Issue: January 2022
Source: Healio Interviews.
Disclosures: Clancy reports being on advisory boards for Merck, Pfizer, Qpex and Shionogi, and receiving research grants from Merck, Pfizer and Qpex. Goff reports receiving a grant from Merck. LaPlante reports having research funded by AbbVie, Merck and Pfizer. Marcelin reports being a part of a grant review panel for Pfizer.
January 21, 2022
6 min read
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In stewardship, trust is essential

Issue: January 2022
Source: Healio Interviews.
Disclosures: Clancy reports being on advisory boards for Merck, Pfizer, Qpex and Shionogi, and receiving research grants from Merck, Pfizer and Qpex. Goff reports receiving a grant from Merck. LaPlante reports having research funded by AbbVie, Merck and Pfizer. Marcelin reports being a part of a grant review panel for Pfizer.
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In 2014, the CDC established The Core Elements of Hospital Antibiotic Stewardship to help hospitals improve their prescribing practices. Over the next 2 years, it also published guidance for nursing homes and the outpatient setting.

As of 2019, 84% of hospitals reported having a program that meets the CDC’s seven “core elements.” We asked experts to tell us about the essential components of the programs at their institutions.

Cornelius (Neil) J. Clancy, MD
Stewardship programs have expanded beyond hospitals into the outpatient setting, noted Cornelius (Neil) J. Clancy, MD.

Source: Bill George/VA Pittsburgh Healthcare System

“Humans have been around for the blink of an eye. These bacteria have been on Earth for billions of years, and they are always going to get ahead of us,” Kerry LaPlante, PharmD, FCCP, FIDSA, FIDP, department chair and professor of pharmacy at the University of Rhode Island College of Pharmacy, told Healio | Infectious Disease News. “It feels some days like it is impossible to stay on top of antimicrobial resistance because there are millions of cells in the tip of a pencil, and they mutate quickly.”

‘Building relationships’

Debra A. Goff, PharmD, FCCP, a clinical professor of pharmacy practice and science at The Ohio State University College of Pharmacy, is a founding member of the university’s antimicrobial stewardship program.

“The key to doing any type of stewardship — inpatient, outpatient, anything — is really building relationships with health care providers, who you are trying to teach to change how they prescribe antibiotics,” Goff said. “Those health care providers need to know you and develop a relationship with you, so they trust you.”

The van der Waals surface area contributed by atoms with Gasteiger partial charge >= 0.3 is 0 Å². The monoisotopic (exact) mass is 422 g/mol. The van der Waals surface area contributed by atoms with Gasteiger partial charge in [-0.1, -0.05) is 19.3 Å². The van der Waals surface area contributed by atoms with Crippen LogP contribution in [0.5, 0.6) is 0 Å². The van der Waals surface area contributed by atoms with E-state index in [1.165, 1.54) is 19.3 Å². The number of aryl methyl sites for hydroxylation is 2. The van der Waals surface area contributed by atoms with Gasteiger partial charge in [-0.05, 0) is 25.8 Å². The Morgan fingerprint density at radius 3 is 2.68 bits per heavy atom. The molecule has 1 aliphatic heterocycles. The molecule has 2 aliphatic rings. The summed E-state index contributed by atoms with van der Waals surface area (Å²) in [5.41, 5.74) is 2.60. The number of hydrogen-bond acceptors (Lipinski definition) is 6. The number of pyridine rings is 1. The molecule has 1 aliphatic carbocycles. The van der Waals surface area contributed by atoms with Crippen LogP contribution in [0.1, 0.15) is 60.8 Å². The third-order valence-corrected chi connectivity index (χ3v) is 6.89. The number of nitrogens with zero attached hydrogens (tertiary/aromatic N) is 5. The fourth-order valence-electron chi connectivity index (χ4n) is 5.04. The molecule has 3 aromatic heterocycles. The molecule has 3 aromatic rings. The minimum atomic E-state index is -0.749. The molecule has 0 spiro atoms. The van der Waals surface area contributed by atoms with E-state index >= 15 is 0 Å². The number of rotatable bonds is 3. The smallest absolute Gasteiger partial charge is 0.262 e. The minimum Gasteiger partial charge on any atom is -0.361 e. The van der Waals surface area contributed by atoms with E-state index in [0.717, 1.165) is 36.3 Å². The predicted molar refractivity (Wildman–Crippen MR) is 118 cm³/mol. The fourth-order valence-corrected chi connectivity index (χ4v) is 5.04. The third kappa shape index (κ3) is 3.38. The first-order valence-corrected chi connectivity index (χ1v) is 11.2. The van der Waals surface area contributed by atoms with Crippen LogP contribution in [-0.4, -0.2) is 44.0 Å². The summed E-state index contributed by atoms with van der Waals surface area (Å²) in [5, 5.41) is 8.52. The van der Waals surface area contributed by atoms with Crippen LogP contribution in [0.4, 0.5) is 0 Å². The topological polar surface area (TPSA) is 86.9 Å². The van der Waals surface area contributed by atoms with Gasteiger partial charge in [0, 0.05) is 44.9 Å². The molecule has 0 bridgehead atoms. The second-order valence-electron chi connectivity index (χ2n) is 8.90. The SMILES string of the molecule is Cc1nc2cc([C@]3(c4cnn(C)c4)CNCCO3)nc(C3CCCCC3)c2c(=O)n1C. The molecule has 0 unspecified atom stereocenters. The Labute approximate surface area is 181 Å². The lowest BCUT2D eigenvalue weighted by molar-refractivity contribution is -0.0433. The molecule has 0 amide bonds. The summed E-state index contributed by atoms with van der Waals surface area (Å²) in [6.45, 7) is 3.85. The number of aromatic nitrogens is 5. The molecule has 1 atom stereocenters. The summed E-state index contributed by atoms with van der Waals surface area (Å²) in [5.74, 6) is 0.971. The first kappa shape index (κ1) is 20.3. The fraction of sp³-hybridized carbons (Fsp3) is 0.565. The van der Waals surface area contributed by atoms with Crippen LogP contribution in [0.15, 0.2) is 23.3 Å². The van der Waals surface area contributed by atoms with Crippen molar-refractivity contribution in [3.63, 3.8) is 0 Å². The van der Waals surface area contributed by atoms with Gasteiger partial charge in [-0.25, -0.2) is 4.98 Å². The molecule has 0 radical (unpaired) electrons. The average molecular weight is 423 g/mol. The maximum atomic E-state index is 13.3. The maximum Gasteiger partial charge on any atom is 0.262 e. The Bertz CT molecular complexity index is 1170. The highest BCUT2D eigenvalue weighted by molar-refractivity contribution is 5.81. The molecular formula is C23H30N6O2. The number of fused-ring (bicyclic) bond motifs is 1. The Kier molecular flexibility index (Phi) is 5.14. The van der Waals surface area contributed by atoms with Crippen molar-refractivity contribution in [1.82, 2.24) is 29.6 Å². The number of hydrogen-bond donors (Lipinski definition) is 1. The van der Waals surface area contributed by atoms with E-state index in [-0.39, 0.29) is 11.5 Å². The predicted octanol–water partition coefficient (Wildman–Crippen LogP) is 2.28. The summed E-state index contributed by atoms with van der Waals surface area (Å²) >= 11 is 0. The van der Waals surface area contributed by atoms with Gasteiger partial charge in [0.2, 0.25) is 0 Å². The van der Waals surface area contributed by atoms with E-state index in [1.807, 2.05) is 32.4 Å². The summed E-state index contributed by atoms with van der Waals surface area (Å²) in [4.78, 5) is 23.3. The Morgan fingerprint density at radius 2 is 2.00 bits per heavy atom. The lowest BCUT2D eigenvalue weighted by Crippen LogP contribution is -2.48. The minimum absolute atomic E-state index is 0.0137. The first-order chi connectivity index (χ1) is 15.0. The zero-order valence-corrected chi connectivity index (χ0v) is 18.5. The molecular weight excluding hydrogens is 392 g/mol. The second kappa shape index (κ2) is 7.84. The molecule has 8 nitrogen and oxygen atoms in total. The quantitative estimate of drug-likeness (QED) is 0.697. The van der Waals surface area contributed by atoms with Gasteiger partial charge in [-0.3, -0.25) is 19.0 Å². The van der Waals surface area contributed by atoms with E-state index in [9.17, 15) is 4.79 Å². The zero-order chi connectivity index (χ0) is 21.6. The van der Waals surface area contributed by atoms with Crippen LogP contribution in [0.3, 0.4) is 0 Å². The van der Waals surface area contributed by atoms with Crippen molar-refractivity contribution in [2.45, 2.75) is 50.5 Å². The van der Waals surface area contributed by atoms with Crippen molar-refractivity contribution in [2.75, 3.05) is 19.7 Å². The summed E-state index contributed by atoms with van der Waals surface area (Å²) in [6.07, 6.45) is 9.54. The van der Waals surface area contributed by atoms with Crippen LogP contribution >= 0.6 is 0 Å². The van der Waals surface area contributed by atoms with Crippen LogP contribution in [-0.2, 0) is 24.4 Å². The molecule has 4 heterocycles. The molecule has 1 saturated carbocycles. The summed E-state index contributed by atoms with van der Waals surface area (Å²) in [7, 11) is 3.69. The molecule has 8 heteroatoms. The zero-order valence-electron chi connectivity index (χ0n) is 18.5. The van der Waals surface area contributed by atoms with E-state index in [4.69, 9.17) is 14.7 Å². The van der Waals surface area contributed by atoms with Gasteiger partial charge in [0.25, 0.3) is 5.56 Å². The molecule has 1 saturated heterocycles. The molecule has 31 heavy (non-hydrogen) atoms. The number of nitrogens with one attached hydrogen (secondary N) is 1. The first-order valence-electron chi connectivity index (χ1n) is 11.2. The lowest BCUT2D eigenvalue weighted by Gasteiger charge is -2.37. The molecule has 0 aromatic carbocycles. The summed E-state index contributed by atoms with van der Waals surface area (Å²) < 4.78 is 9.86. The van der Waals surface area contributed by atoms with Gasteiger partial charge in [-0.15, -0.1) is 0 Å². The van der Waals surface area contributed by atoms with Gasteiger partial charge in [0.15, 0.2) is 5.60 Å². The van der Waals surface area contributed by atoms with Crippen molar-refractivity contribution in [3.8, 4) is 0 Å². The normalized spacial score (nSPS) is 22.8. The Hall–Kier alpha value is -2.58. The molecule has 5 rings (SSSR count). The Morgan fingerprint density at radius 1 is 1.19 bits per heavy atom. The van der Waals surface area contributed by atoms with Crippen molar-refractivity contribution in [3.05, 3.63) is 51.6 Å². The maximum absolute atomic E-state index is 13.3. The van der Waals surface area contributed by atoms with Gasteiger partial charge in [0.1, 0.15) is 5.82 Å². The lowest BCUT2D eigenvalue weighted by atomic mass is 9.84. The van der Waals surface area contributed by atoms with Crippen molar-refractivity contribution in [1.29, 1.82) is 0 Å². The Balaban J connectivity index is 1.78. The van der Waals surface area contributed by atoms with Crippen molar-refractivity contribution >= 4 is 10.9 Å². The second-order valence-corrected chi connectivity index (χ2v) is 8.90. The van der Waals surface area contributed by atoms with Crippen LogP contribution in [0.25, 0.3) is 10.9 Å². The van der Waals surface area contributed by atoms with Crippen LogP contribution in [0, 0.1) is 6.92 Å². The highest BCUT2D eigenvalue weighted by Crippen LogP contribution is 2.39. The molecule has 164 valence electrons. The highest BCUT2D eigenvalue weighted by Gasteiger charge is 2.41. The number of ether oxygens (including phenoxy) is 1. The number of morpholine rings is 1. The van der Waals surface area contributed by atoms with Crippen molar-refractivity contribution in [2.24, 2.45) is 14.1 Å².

Debra A. Goff, PharmD, FCCP
Debra A. Goff

Establishing those relationships is essential to making antibiotic stewardship programs work, Goff said.

“You can have all the knowledge in the world, but if people don’t trust you, they are not going to listen to your recommendations,” she said.

According to Cornelius (Neil) J. Clancy, MD, chief of infectious diseases for the VA Pittsburgh Healthcare System, the system’s original programs tended to focus on in-hospital antimicrobial stewardship. More recently, the programs have expanded to offer stewardship in other clinical settings.

“I think this sort of move out of a solely hospital-based focus into other spaces — outpatient spaces, or places like nursing homes — is part of a general trend within stewardship programs nationally,” Clancy said.

This trend poses several challenges. According to Clancy, there are many diverse clinics within the health system and many providers who work in other locations daily. There are doctors, residents, trainees, nurse practitioners and others who work in various disciplines.

“There is a lot of antibiotic use by internal medicine doctors, family practitioners, surgeons, ophthalmologists, dentists,” Clancy said. “The issues in the outpatient setting are really sort of far flung, and the patient populations that need practitioners are very, very different in the various settings.”

Clancy said the first thing his system did to address antibiotic resistance was locate where antibiotics were being used throughout all the outpatient clinics. Then, it decided where to prioritize addressing antibiotic use.

“Where we started was in our primary care outpatient clinics, which is where the bulk of the antibiotics were being used, and where we had a presence, geographically, over a very wide area,” he said. “In many of the places outside the city of Pittsburgh, in the more rural areas of our network, there was no infectious disease expertise on the ground.”

Jasmine Marcelin, MD, FACP
Jasmine R. Marcelin

Jasmine R. Marcelin, MD, FACP, FIDSA, associate medical director of the University of Nebraska Medical Center’s antimicrobial stewardship program, said infectious disease specialists are necessary to having a successful stewardship program.

“There are data to suggest that an ID specialist — really, both a physician and a pharmacist — should be a part of any antimicrobial stewardship program,” Marcelin said. “I think that the collaborating clinicians within the clinics in the hospital rounds should absolutely be involved, so we can all work together to have the best outcome.”

Core elements